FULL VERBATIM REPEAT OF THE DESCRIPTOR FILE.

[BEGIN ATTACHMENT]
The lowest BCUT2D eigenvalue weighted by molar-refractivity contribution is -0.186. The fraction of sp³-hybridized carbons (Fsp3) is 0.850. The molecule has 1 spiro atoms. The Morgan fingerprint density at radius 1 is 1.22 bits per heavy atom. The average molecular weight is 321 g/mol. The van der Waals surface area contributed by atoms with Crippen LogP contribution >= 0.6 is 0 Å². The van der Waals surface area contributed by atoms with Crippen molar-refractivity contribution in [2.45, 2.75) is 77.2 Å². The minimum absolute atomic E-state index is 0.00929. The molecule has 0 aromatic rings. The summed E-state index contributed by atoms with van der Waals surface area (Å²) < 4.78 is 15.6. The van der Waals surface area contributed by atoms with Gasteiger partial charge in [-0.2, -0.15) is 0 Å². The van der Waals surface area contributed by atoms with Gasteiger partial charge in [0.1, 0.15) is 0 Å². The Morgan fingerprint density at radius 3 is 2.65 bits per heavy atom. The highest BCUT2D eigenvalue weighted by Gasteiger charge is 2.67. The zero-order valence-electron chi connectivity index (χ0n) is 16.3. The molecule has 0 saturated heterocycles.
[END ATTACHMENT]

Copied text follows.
The lowest BCUT2D eigenvalue weighted by molar-refractivity contribution is -0.186. The fraction of sp³-hybridized carbons (Fsp3) is 0.850. The molecule has 1 spiro atoms. The Morgan fingerprint density at radius 1 is 1.22 bits per heavy atom. The average molecular weight is 321 g/mol. The van der Waals surface area contributed by atoms with Crippen LogP contribution >= 0.6 is 0 Å². The van der Waals surface area contributed by atoms with Crippen molar-refractivity contribution in [2.45, 2.75) is 77.2 Å². The minimum absolute atomic E-state index is 0.00929. The molecule has 0 aromatic rings. The summed E-state index contributed by atoms with van der Waals surface area (Å²) < 4.78 is 15.6. The van der Waals surface area contributed by atoms with Gasteiger partial charge in [-0.2, -0.15) is 0 Å². The van der Waals surface area contributed by atoms with Gasteiger partial charge in [0.1, 0.15) is 0 Å². The Morgan fingerprint density at radius 3 is 2.65 bits per heavy atom. The highest BCUT2D eigenvalue weighted by Gasteiger charge is 2.67. The zero-order valence-electron chi connectivity index (χ0n) is 16.3. The molecule has 0 saturated heterocycles.